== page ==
HPV Infection In Men #2
HPV acquisition has not been observed to differ by genital sites. The three sites studies were the glans, shaft of the penis and scrotum. This suggests a genital infection of the men is mostly multifocal and does not have demonstrable site preference.
Detection of HPV DNA in urine is specifically lower than samples from genital sites which include the glans, shaft of penis or the scrotum. This may be because of the different types of cells lying in the urethra (transitional cells) versus the external genital areas (squamous epithelial cells). In addition, HPV DNA detected in urine may represent contamination acquired when the urine passes through the urethral meatus, implying that there is not a large residual of HPV infection in the urethral canal itself.
Finger infections in people with genital warts are more common than would be expected by chance.
Co-infection of multiple HPV types is also known to be common in women.
Unlike most STD’s, HPV infections is not restricted to “core groups” (i.e. groups of individuals who engage in high-risk sexual behaviors). HPV infections are commonly detected in individuals who have few sexual partners.
In a 24-month cumulative incidence of HPV infection in young men was nearly twice as seen in a similar group of female students. This is an important factor to keep in mind when formulating the strategies in order to minimize the prevention of transmission of HPV infections to female adolescents in young women.
The 24 month cumulative incidence of HPV in men in one study (62%) was higher than that reported for sexually active university students in women (38% – 43%) range which was approximately 40% in each of two different studies.
The duration in HPV infection is shorter in men.
The presence of HPV DNA on the fingers or under the fingernails suggests that autoinoculation generally has to be considered as a possible mode of transmission of HPV infection. The presence of HPV on their fingers may also be due, however, to contamination by the persons own genitalia or that of a recent sexual partner. Although there is information suggesting HPV can be transmitted by non-penetrative sexual contact routes, clean bold finger-vulvar contact, it is not clear whether HPV under the fingernail tips is a significant source of infection.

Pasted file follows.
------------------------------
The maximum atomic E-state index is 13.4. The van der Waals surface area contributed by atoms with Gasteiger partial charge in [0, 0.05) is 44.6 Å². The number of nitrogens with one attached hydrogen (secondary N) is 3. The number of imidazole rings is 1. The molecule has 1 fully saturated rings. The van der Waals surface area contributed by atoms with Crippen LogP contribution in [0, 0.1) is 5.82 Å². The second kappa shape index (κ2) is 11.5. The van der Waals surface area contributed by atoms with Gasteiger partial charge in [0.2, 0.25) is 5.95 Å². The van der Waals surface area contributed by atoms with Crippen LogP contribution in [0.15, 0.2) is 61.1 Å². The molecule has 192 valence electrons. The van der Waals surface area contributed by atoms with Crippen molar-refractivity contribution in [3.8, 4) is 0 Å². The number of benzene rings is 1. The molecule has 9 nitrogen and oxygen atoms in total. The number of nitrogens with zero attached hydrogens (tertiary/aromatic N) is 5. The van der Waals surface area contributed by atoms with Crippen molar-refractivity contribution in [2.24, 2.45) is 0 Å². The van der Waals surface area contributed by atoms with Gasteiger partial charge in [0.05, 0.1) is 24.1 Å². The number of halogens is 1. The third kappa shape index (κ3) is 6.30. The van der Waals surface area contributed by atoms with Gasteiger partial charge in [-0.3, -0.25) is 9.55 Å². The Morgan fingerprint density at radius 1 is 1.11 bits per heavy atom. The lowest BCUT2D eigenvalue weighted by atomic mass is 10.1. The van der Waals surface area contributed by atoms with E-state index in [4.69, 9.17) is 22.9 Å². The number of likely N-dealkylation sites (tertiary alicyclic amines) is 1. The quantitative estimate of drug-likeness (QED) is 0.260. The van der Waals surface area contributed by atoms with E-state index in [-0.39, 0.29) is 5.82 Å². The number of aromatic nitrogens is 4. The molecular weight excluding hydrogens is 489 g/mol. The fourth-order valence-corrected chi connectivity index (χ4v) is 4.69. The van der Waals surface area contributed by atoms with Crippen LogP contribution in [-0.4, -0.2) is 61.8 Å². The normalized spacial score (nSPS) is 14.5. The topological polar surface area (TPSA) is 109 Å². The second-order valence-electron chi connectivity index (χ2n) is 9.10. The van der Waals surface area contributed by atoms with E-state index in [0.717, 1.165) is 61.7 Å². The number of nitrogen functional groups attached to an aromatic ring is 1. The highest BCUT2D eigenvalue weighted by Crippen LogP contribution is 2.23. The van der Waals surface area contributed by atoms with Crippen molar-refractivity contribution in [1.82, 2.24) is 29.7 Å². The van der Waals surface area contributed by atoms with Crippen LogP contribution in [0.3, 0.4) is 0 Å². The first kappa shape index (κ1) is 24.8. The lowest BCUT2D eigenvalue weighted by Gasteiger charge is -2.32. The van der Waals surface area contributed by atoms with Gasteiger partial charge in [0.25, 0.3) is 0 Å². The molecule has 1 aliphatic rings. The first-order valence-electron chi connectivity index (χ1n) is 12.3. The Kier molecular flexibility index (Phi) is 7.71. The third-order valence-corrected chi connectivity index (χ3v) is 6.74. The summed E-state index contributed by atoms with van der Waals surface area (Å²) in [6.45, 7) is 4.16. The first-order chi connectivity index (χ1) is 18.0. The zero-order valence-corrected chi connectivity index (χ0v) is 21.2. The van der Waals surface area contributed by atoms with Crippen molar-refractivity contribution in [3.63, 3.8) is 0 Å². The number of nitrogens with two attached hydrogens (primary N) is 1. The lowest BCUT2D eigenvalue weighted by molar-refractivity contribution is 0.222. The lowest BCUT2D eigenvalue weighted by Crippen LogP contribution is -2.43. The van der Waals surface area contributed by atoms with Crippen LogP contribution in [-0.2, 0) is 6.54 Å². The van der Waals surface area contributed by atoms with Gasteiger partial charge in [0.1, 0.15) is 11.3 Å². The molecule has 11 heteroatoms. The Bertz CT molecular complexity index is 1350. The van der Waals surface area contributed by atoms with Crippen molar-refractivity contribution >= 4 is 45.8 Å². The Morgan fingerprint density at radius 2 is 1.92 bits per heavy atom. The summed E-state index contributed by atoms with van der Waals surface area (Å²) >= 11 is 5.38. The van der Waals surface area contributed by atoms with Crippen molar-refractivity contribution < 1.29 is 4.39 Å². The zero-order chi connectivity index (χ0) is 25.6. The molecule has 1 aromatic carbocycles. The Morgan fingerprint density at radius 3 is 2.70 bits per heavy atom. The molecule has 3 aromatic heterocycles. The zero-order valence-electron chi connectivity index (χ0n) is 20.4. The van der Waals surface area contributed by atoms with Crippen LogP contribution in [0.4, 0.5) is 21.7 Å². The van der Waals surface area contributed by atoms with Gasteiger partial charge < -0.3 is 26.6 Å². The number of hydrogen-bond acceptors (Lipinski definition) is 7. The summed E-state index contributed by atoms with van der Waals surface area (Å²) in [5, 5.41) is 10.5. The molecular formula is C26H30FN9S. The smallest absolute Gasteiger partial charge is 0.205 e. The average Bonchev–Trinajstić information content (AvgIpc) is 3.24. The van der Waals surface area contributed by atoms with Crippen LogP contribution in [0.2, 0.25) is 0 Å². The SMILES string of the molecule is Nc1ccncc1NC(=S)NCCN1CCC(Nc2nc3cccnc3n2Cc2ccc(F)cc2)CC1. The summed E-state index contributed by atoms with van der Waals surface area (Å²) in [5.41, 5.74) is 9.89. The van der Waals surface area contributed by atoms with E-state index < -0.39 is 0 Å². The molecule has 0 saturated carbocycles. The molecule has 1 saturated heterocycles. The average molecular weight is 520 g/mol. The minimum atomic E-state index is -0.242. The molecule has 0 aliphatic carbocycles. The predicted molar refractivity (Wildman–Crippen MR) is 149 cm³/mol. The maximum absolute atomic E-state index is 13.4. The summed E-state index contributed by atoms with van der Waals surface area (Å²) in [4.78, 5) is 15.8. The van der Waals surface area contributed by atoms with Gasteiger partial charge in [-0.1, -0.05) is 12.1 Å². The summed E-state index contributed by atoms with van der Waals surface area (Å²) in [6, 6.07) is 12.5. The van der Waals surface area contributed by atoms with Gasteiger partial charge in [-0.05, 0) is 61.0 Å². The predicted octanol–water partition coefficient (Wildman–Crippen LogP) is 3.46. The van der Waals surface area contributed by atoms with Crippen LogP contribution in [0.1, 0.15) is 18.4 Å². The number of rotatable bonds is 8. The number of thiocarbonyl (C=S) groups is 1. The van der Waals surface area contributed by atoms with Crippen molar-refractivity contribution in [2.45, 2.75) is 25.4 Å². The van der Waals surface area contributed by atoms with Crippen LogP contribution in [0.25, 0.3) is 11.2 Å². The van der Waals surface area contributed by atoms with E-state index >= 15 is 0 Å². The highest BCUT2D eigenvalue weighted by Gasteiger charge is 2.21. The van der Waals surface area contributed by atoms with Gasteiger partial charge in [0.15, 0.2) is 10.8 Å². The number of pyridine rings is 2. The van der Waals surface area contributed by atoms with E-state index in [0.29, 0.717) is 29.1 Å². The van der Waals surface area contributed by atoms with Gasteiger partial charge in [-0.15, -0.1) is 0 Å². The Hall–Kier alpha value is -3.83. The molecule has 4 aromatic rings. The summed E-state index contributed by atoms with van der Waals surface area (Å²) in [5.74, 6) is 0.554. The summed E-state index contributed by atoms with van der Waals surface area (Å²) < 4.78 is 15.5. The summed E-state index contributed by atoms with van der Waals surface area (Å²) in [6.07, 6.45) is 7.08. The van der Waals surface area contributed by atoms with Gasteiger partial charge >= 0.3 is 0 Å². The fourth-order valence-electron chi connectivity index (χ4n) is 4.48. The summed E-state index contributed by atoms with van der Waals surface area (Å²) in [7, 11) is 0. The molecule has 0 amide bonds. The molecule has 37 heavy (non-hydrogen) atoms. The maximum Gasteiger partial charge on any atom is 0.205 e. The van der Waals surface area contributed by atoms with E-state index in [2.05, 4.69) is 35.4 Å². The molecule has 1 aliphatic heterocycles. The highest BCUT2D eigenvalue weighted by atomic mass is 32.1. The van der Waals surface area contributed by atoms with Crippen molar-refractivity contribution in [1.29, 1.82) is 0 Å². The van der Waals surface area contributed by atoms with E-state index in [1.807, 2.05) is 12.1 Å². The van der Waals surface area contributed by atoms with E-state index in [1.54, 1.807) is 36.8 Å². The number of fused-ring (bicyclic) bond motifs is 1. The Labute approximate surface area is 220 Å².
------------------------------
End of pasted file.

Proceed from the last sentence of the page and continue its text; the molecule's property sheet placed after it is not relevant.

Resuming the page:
There are conflicting reports as to whether there is a risk of HPV infection associated with circumcision status. There are studies that report that circumcision is protective against prevalent infection and others that there is not. In the study of the HPV infection in young men, circumcision status was not associated with infection.
The incidence of multiple HPV types did not differ by circumcision status in young men.
The study of the acquisition of an HPV infection in young men was influenced by a report of past smoking.
The results of a University-based study of young men may not be generalized with other populations of men, including those who are older, those of different social economic status and/or educational levels, those who have HIV infection, have sex with other men, or people who have a history of high-risk behavior.
The higher incidence of HPV infection in men may be due to differences in sexual behavior, the relative ease of acquiring samples from the external male genitalia versus internal genital sites in women, or increased sensitivity of the HPV testing methods which were used in the men.
The presence of HPV16 that has been found in the congenital and finger sites suggests autoinoculation may occur.
The study of young university men found that:
Genital infections are common and multifocal in young men.
HPV acquisition has not demonstrable genital-site preference.
Detection of HPV infection under the fingernail tips is common.
High incidence HPV-16 infection and of sexual multiple HPV types that was seen in men is also consistent with the observations seen in women.
Within 24 months after a young man (19-20 years of age) had been followed who had not previously had an HPV infection, two-thirds of the men had acquired one or more of over 30 different congenital types of HPV.